A few months ago, the vote in favor of a package to improve EU citizens' privacy rights might have been even more pronounced, insiders are convinced. "The reason why we got credibility with the inquiry was to do with timing, many of Snowden's allegations happened at the same time," Moraes told DW. "And we were the only institution who were actually legislating on data protection for citizens at the time of Snowden's allegations. So we were anticipating the world as Snowden was portraying it."
Not much public resonance
That momentum seems to have faded a bit. Talks about the free trade agreement between the EU and the US are now well underway. The Ukraine crisis is dominating newspapers' headlines. Revelations about EU states' secret service activities and their collaboration with the NSA never caused more than public dismay.
British newspaper The Guardian was the news outlet which first published Edward Snowden's material. In the months that followed, its journalists have mapped out the reach of GCHQ, the British secret service. "For the first five or six months after we first started publishing these stories, there was a kind of silence. It was like throwing stones into a lake. They didn't skim, they just sank," Guardian journalist Luke Harding told DW. "There was not much public resonance. Most of the newspapers ignored the story, and the political class was either hostile or silent."
The difference in perception of Snowden's allegations was more striking elsewhere in the EU. "Germans intuitively get privacy," Harding said. "They don't need to be schooled or tutored about how important it is because of their historical experience. The memories of Stasi are real. There's a whole generation that is still alive that grew up with that."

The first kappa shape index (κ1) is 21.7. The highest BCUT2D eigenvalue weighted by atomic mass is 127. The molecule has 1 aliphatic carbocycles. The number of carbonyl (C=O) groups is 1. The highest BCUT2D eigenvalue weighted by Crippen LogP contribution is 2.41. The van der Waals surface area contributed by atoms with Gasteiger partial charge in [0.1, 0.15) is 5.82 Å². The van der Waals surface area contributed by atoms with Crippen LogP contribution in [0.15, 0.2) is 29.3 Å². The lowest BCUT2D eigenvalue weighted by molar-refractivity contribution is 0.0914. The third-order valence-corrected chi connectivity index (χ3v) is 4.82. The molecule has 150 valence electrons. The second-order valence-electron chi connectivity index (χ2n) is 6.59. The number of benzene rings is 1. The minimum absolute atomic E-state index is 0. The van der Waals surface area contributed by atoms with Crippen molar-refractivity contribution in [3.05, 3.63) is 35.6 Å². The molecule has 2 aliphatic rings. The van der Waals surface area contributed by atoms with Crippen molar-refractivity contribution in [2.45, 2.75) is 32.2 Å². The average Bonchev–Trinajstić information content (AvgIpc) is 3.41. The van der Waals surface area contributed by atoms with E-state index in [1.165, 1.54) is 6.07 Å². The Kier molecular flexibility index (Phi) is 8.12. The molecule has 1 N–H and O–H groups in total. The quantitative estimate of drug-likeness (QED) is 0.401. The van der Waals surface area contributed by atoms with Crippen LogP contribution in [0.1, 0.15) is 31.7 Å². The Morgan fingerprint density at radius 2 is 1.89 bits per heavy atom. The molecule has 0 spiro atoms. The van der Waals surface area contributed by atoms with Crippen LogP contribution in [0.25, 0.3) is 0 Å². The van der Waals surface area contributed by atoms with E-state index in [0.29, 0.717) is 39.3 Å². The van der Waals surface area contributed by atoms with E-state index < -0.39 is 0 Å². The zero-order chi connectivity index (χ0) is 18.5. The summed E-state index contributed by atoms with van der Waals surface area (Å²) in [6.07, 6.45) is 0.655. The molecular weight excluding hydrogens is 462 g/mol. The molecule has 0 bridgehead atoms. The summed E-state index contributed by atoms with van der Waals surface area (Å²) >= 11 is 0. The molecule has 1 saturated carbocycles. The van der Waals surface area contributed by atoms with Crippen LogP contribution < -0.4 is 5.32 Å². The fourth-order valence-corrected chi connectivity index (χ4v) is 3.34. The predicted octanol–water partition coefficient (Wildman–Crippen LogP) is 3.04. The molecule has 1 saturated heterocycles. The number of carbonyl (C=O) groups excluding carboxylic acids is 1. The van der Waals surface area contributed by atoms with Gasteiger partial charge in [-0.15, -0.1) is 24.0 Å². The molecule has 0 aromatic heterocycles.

Moraes believes spying activities still have a positive connotation with most British people. "Britain is a country that was not occupied during the war, it did not go through mass surveillance," he said. "In fact, intelligence and espionage had worked the other way, as culturally good, as exciting, it has been linked very much to our imperial gains in the post-war period. So it has a very different image."
And then there's 007. "I do think James Bond and that whole kind of cultural trope of pretty spies who are jumping out of airplanes and helicopters and saving the queen that is something," said Harding. "But it's also just to do with the fact that apart from some domestic terrorism and Northern Ireland - we've had centuries of stability. This has made us a little bit dozy when it comes to things like privacy."
Pragmatism and hypocrisy
In Germany, Snowden's revelations have led to an intense public debate, with members of the Green party calling for Germany to offer Snowden asylum. But Luke Harding doesn't believe Snowden will be invited by the chancellor. "Realistically - even though of course Merkel was outraged by the fact that she was bugged for a decade and probably Gerhard Schröder before that - she is a supreme pragmatist," he said. "And offering Snowden asylum would cause major damage to the transatlantic partnership. That's a bill that she or no other senior German politician would be prepared to pay."
Snowden's latest revelations even suggest the NSA pressured the German government to make certain changes to their laws and to bulk collect their citizens' data. "So there's an element of hypocrisy running through all of this," said Harding.
While intelligence services are the competence of national countries, there are many gray areas where EU law is affected. Still, only national parliaments can set the guidelines for their services' activities.